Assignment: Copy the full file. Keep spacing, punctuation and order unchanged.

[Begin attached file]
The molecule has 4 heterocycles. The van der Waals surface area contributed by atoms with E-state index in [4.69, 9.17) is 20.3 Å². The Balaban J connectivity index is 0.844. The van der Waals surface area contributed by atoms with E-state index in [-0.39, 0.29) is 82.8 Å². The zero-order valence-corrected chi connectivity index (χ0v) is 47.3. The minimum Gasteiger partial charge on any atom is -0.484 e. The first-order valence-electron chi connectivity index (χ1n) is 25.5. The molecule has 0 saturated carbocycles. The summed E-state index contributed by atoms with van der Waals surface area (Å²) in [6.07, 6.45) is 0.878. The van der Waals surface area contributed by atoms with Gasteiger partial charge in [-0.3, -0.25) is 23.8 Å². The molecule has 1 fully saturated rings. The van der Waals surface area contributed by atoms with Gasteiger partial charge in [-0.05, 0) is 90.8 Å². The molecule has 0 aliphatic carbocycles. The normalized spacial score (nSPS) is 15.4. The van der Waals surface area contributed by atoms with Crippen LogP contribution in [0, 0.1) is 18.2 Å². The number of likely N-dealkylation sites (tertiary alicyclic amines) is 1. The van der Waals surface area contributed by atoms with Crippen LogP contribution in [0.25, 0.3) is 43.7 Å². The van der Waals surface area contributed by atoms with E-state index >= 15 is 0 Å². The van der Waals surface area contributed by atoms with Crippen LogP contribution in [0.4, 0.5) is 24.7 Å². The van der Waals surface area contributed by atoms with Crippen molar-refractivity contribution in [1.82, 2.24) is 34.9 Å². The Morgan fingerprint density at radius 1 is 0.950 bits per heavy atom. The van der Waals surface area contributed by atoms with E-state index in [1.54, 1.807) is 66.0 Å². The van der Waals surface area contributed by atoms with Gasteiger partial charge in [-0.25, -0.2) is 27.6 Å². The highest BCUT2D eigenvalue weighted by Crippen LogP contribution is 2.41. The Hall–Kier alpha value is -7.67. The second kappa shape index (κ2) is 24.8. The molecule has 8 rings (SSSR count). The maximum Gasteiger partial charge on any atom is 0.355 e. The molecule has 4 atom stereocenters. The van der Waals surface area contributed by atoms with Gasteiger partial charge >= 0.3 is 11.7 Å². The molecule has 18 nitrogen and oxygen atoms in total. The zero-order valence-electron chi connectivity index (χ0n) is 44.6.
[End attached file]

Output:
The molecule has 4 heterocycles. The van der Waals surface area contributed by atoms with E-state index in [4.69, 9.17) is 20.3 Å². The Balaban J connectivity index is 0.844. The van der Waals surface area contributed by atoms with E-state index in [-0.39, 0.29) is 82.8 Å². The zero-order valence-corrected chi connectivity index (χ0v) is 47.3. The minimum Gasteiger partial charge on any atom is -0.484 e. The first-order valence-electron chi connectivity index (χ1n) is 25.5. The molecule has 0 saturated carbocycles. The summed E-state index contributed by atoms with van der Waals surface area (Å²) in [6.07, 6.45) is 0.878. The van der Waals surface area contributed by atoms with Gasteiger partial charge in [-0.3, -0.25) is 23.8 Å². The molecule has 1 fully saturated rings. The van der Waals surface area contributed by atoms with Gasteiger partial charge in [-0.05, 0) is 90.8 Å². The molecule has 0 aliphatic carbocycles. The normalized spacial score (nSPS) is 15.4. The van der Waals surface area contributed by atoms with Crippen LogP contribution in [0, 0.1) is 18.2 Å². The number of likely N-dealkylation sites (tertiary alicyclic amines) is 1. The van der Waals surface area contributed by atoms with Crippen LogP contribution in [0.25, 0.3) is 43.7 Å². The van der Waals surface area contributed by atoms with E-state index >= 15 is 0 Å². The van der Waals surface area contributed by atoms with Crippen LogP contribution in [0.4, 0.5) is 24.7 Å². The van der Waals surface area contributed by atoms with Crippen molar-refractivity contribution in [1.82, 2.24) is 34.9 Å². The Morgan fingerprint density at radius 1 is 0.950 bits per heavy atom. The van der Waals surface area contributed by atoms with E-state index in [1.54, 1.807) is 66.0 Å². The van der Waals surface area contributed by atoms with Gasteiger partial charge in [-0.25, -0.2) is 27.6 Å². The highest BCUT2D eigenvalue weighted by Crippen LogP contribution is 2.41. The Hall–Kier alpha value is -7.67. The second kappa shape index (κ2) is 24.8. The molecule has 8 rings (SSSR count). The maximum Gasteiger partial charge on any atom is 0.355 e. The molecule has 4 atom stereocenters. The van der Waals surface area contributed by atoms with Gasteiger partial charge >= 0.3 is 11.7 Å². The molecule has 18 nitrogen and oxygen atoms in total. The zero-order valence-electron chi connectivity index (χ0n) is 44.6.